Aside from Hurricanes, the Cable-Newsverse was lit up over the Steve Bannon 60 Minutes interview Monday night and, having devoted some Blast time to that topic yesterday, I’m feeling very “cutting edge newsy.” Despite their coverage --- which were mostly snippets of statements the Trump zealot made --- there was no “Big Picture” view of what we were exposed to (Trevor Noah & The Daily Show came closest). Keep in mind that for the last year this was the man who had the now-“President’s” ear, who was the “Chief Strategist,” who was seen as the Rasputin or Svengali of the White House. What we got a glimpse of Sunday night appeared to be a seriously unhinged, deluded man with some serious psychological problems.
Ah, where to begin? Let’s start with the basic “myth” of whom, exactly, “Steve Bannon” is. In his own words, “I’m a street fighter, that’s what I am.” Bannon fancies himself a tough guy (“I don’t need the affirmation of the mainstream media”) when, in fact, he was clearly relishing that here he was --- finally, “I’m on 60 Minutes!” His erratic performance elucidated, to some extent, why he and Trump are natural partners --- both have short attention spans, both traffic in falsehoods, and each has an inflated view of himself with a large dose of “bully” thrown in for good measure. Bannon’s need to state “Hillary Clinton is not very bright” and to say the Clinton, Bush, and Obama administrations were populated by “idiots” shows more than disrespect. Like Trump, Bannon can only feel good about himself when he is portraying others as “Losers” and “less than.” And, btw, for someone who doesn't "need affirmation of the mainstream media" he was very quick to correct Charlie Rose when the interviewer described the Saturday Night Live portrayal of him as a "Svengali." Bannon quickly said, "the Grim Reaper," mentioning that he liked that idea --- and showing he's watching everything hoping to hear his name.
As noted yesterday, the myth of Bannon being a “smart guy” --- something the Trump camp heralded throughout the campaign --- is far from true. His disjointed understanding of U.S. history and his bizarre interpretation of what economic nationalism is rests on very shaky intellectual footing, for sure. Going back to his “street fighter” (self)image, there were several telling moments in the interview that, in fact, illustrated the rigid, narrow minded thinking of Steve Bannon, along with his romanticized, inflated vision of himself. When talking about the Trump campaign --- “the island of misfit toys,” as he called it --- Bannon described himself: “combat jacket, haven’t shaved, hair down to here.” Sounds straight out of Central Casting, doesn’t it? “Hey, what do we make the CEO of the Trump Campaign look like?” He embellishes this “tough guy” image with several anecdotes wrapped in one story. Referring to the infamous Access Hollywood “pussy-grabbing” video as a “litmus test,” Bannon proudly told Charlie Rose that he (Bannon) essentially made future Cabinet choices based on who stood with Trump and who didn’t. “I’m Irish. I’ve got my Black Book and I got’em.” Chris Christie doesn’t back Trump’s genital grabbing? He’s not “on the (campaign) plane” the next day --- and his hope for a Cabinet post is dashed. Like the Merry Pranksters in the late ‘60’s, “You’re either on the bus or you’re off the bus.”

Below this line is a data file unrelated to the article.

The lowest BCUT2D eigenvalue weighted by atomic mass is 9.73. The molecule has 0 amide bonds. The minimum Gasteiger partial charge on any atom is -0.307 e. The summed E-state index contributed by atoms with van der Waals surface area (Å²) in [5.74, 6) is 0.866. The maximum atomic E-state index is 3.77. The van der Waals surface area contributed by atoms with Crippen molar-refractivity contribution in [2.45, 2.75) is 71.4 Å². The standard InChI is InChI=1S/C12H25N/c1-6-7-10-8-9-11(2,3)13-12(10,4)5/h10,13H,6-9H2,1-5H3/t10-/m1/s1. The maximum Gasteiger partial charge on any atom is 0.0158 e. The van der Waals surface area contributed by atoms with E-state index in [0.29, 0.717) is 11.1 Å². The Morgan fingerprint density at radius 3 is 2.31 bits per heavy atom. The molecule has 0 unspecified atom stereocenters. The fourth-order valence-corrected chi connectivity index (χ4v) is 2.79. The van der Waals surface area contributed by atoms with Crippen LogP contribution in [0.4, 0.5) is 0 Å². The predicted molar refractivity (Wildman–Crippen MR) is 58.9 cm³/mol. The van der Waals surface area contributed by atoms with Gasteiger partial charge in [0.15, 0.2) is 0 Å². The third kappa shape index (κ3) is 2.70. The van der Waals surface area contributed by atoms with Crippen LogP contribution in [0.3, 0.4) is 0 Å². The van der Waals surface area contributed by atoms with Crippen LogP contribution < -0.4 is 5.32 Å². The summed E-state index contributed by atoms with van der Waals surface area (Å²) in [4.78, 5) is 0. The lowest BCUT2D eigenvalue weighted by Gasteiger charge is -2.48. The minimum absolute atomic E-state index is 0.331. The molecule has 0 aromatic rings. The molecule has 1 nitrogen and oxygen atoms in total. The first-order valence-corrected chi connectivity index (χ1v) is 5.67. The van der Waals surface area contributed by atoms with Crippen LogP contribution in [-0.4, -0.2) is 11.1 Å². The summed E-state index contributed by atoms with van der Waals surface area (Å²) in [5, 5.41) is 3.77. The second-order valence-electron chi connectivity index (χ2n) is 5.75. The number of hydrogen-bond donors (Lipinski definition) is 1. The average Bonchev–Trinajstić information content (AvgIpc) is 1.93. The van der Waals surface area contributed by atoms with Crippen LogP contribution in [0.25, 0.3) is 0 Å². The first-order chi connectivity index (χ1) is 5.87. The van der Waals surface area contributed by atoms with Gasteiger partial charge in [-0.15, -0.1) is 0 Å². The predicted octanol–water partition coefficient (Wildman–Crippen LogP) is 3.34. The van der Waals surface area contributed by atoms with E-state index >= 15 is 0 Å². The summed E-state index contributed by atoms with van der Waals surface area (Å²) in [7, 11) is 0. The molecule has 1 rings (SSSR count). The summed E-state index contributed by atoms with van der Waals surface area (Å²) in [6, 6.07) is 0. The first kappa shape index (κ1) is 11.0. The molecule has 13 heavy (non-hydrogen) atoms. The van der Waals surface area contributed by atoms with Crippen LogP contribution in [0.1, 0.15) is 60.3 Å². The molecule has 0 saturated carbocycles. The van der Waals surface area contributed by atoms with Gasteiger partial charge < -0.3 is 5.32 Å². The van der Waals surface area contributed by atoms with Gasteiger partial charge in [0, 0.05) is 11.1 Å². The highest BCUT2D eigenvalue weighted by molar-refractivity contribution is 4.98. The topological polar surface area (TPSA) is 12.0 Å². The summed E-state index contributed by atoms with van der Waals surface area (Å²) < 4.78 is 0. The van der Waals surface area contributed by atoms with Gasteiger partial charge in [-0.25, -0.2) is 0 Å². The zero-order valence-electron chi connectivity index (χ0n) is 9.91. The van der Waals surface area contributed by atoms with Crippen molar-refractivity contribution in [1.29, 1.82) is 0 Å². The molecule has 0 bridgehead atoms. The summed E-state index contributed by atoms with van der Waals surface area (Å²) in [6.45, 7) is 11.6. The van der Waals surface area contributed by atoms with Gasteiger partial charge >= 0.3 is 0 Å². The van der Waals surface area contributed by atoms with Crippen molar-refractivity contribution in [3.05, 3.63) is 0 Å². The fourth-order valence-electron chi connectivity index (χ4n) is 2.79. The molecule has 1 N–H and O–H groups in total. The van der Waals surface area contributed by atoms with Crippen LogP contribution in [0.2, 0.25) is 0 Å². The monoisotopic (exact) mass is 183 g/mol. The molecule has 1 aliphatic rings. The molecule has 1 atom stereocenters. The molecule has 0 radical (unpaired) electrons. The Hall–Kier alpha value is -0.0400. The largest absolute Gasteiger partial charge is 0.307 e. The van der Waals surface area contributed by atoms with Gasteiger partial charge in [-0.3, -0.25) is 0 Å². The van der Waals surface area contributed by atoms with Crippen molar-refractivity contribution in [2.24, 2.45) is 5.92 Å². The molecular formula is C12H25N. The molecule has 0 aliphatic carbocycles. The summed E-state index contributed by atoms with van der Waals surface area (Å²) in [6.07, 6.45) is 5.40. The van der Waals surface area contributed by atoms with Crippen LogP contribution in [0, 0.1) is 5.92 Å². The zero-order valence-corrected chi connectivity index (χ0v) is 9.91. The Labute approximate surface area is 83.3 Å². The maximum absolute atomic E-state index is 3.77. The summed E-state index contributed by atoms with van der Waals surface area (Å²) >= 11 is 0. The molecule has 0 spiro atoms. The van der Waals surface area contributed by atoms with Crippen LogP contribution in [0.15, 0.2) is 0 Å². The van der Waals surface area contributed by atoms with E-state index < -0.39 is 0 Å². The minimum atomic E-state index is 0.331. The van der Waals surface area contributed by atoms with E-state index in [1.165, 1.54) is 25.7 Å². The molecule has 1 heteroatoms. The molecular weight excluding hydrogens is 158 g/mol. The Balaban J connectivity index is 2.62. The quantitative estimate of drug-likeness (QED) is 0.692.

Another part of the Hollywood Access story dovetails with Kurt Anderson’s new book Fantasyland: How America Went Haywire – a 500 year history. In the Sunday NY Times Book Reivew Hanna Rosin notes that Anderson:
explains in what must have been an alarmingly self-confirming last chapter: Donald Trump is “stupendous Exhibit A” in the landscape of “Fantasyland,” a fitting leader for a nation that has, over centuries, nurtured a “promiscuous devotion to the untrue.”
Anderson’s book is based on the notion that the United States, from the Pilgrims forward, has been a nation, a people, who have trafficked in fantasies, lies and untruths. One personality who advanced that fantasy mythology of America was William Cody, Buffalo Bill, and his Wild West Show and Rosin notes in the review: “Cody was the father of Hollywood, the industry that did the most, Anderson says, to break down the mental barriers between the real and unreal.” Perfectly in keeping with that notion, when discussing the “litmus test” (pussy-grabbing), Bannon told Charlie Rose:
There’s a line from the movie The Wild Bunch, where William Holden, the night before that huge gunfight at the end, says, “When you side with a man, then you side with him. The good and the bad.
Steve Bannon’s worldview, like many other Baby Boomer’s, was shaped by movies and television, “good guys and bad guys,” “black hats and white hats,” etc. Bannon, a man who clearly believes he is brilliant and, somehow, went unrecognized for so long, was reveling in his 27-minutes-of-fame on 60 Minutes. When Rose confronted him with not appreciating “diversity” Bannon fell back on a classic defense before revealing his true self.
I was raised in a desegregated neighborhood. I went to an integrated school, a Catholic school. I served in the military, I don’t need to be lectured by a bunch of limousine liberals from the Upper East Side of New York and the Hamptons, okay? About any of this. My lived experience is that.
Steve Bannon’s “lived experience” is that of a narrow-minded bully who never got the attention he wanted at Goldman Sachs or in the Media industry and can only make himself feel better by claiming other folks are “not very bright” and are “idiots.” He is a shallow, angry, vindictive man (“I’ve got my Black Book”) who is a shill for the current administration and will use Breitbart, the “populist, nationalist, grassroots conservative” publication (their own definition) to try to continue to sell Trump’s bill of goods to the American people.
Let the buyer beware!
Leave a Reply.